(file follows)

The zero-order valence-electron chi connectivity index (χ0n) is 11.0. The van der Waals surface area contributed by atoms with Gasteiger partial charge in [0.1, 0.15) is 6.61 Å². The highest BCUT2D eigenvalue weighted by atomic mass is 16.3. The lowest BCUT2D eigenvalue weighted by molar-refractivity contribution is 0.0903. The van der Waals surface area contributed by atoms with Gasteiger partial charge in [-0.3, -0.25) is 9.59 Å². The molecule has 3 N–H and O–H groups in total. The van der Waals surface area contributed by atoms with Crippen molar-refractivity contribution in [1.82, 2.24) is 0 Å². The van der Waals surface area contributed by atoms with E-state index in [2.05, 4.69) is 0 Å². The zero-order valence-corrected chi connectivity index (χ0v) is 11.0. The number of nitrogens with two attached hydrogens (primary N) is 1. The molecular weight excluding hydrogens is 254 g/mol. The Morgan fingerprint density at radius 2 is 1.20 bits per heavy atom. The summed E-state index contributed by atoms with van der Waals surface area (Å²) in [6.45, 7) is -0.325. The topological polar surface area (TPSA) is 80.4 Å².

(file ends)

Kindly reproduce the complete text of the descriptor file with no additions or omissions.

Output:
The zero-order valence-electron chi connectivity index (χ0n) is 11.0. The van der Waals surface area contributed by atoms with Gasteiger partial charge in [0.1, 0.15) is 6.61 Å². The highest BCUT2D eigenvalue weighted by atomic mass is 16.3. The lowest BCUT2D eigenvalue weighted by molar-refractivity contribution is 0.0903. The van der Waals surface area contributed by atoms with Gasteiger partial charge in [-0.3, -0.25) is 9.59 Å². The molecule has 3 N–H and O–H groups in total. The van der Waals surface area contributed by atoms with Crippen molar-refractivity contribution in [1.82, 2.24) is 0 Å². The van der Waals surface area contributed by atoms with E-state index in [2.05, 4.69) is 0 Å². The zero-order valence-corrected chi connectivity index (χ0v) is 11.0. The number of nitrogens with two attached hydrogens (primary N) is 1. The molecular weight excluding hydrogens is 254 g/mol. The Morgan fingerprint density at radius 2 is 1.20 bits per heavy atom. The summed E-state index contributed by atoms with van der Waals surface area (Å²) in [6.45, 7) is -0.325. The topological polar surface area (TPSA) is 80.4 Å².